And though the style itself may be enough to either bring players in or shove them away, the real test is going to come with control. The initial shock to most players - the game doesn't play like Wii Sports Golf, and whether you like it or not may depend almost entirely on the swing mechanic. In games like Wii Sports Golf you'll point the controller at the ground, address the virtual ball, take a few practice swings, and then whack the tiny sphere with a fluid, realistic stroke. In Super Swing the game controls a bit differently, but it's also more precise when dealing with the finer points of a golf swing. You'll stand up to address the ball, pull your arms up for the backswing, and then hold. As you ready your backswing you'll actually see the distance marker (that looks like it was taken almost directly from Hot Shots Golf or Mario Golf) rise up the bar. Depending on how you move your backswing (higher or lower), you can actually manipulate the intended distance for as long as you want pre-swing. If, for example, you're going for a 112 yd. nine iron shot, you can fine-tune that slider-bar until you're sitting right at 112 yards. Perfect shot, right?
Wrong. Here's where Super Swing sacrifices the fluidity of a golf swing for a more accurate read-out of your motion and follow-through. When ready you'll hold the A button, which locks the intended distance into place, and then make your swing. Based on the speed, angle, and follow-through of your shot the game will provide a hook or slice on the ball, and hit it a distance that's either shorter or farther than your intended point if you in fact swung too soft or strong. As of right now the line has been officially drawn. You'll either hate the control and be wishing you had your cash back, or you'll defend Super Swing to the death. It's really just a matter of taste.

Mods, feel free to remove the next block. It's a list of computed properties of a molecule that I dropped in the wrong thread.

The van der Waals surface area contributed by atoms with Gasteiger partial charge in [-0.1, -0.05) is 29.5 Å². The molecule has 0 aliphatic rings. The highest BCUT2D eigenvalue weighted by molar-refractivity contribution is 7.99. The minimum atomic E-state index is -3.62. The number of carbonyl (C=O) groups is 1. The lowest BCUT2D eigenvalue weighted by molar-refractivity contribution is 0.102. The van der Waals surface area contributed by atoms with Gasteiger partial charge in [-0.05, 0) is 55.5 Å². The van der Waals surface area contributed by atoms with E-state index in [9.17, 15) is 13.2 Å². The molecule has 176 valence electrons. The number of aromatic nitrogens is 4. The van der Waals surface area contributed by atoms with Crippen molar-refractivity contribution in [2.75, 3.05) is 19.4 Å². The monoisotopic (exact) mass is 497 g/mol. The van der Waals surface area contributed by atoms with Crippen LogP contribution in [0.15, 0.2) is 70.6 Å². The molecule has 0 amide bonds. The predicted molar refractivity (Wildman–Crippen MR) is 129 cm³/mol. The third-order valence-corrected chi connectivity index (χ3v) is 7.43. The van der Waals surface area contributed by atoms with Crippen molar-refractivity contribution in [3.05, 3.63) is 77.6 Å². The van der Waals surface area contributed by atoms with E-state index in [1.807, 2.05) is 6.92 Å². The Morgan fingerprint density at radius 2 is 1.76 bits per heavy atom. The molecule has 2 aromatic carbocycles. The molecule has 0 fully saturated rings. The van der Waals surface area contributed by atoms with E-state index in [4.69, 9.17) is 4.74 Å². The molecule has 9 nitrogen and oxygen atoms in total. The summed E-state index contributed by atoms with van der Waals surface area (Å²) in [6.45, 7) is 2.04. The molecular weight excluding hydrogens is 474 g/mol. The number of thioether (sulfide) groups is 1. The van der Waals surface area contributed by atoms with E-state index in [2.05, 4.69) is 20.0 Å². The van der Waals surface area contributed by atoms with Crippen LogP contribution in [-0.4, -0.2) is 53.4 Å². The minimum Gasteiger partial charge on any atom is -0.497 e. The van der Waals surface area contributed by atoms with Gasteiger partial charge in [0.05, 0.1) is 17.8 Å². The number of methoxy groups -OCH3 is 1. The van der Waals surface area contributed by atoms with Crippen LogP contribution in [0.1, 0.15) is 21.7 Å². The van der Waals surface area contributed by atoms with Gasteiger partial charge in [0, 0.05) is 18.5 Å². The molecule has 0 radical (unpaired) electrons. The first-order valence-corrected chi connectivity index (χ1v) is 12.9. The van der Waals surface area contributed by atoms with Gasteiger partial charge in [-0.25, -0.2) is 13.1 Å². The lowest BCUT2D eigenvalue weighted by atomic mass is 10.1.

When dealing with the swing mechanic specifically though, there are a few things that need to be clarified. While the control works well during a natural swing, there is definitely a way to cheat. Since the swing is really measured by the angle of the remote and the speed from point A to point B, you can twist your wrist to simulate a backswing, hold the A button to begin your swing, and then flick your wrist very quickly back to its starting position. After a few tries most people will be able to successfully hit a "Pangya" super-shot every time, as the game believes you just achieved a perfectly straight golf swing (and maybe you're just a very tiny man with an arm-reach of only a few inches, right). If you're going to play Super Swing Golf, just know some jackass can sit down next to you, act "too cool" to play the game the right way, and ace you ever shot. It's weak, it's a shame, but we're seeing it more and more with Wii games. Either you play by the rules or you start breaking the game.